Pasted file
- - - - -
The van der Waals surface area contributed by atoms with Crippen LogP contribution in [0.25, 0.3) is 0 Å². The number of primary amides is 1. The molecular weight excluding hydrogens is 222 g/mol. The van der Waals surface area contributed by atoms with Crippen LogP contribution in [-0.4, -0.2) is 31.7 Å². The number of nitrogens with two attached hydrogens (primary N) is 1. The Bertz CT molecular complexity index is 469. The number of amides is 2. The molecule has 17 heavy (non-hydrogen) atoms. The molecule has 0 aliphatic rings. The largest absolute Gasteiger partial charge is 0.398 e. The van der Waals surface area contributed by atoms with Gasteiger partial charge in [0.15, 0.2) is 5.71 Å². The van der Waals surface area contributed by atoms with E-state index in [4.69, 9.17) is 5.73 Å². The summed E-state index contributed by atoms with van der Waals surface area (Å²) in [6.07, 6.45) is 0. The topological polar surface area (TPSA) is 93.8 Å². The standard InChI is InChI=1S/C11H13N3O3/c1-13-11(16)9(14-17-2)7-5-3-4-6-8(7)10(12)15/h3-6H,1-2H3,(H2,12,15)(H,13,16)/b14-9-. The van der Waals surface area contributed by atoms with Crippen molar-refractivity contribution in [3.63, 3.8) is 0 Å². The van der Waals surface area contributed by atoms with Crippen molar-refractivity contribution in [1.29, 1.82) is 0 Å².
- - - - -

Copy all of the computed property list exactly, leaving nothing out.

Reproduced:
The van der Waals surface area contributed by atoms with Crippen LogP contribution in [0.25, 0.3) is 0 Å². The number of primary amides is 1. The molecular weight excluding hydrogens is 222 g/mol. The van der Waals surface area contributed by atoms with Crippen LogP contribution in [-0.4, -0.2) is 31.7 Å². The number of nitrogens with two attached hydrogens (primary N) is 1. The Bertz CT molecular complexity index is 469. The number of amides is 2. The molecule has 17 heavy (non-hydrogen) atoms. The molecule has 0 aliphatic rings. The largest absolute Gasteiger partial charge is 0.398 e. The van der Waals surface area contributed by atoms with Gasteiger partial charge in [0.15, 0.2) is 5.71 Å². The van der Waals surface area contributed by atoms with E-state index in [4.69, 9.17) is 5.73 Å². The summed E-state index contributed by atoms with van der Waals surface area (Å²) in [6.07, 6.45) is 0. The topological polar surface area (TPSA) is 93.8 Å². The standard InChI is InChI=1S/C11H13N3O3/c1-13-11(16)9(14-17-2)7-5-3-4-6-8(7)10(12)15/h3-6H,1-2H3,(H2,12,15)(H,13,16)/b14-9-. The van der Waals surface area contributed by atoms with Crippen molar-refractivity contribution in [3.63, 3.8) is 0 Å². The van der Waals surface area contributed by atoms with Crippen molar-refractivity contribution in [1.29, 1.82) is 0 Å².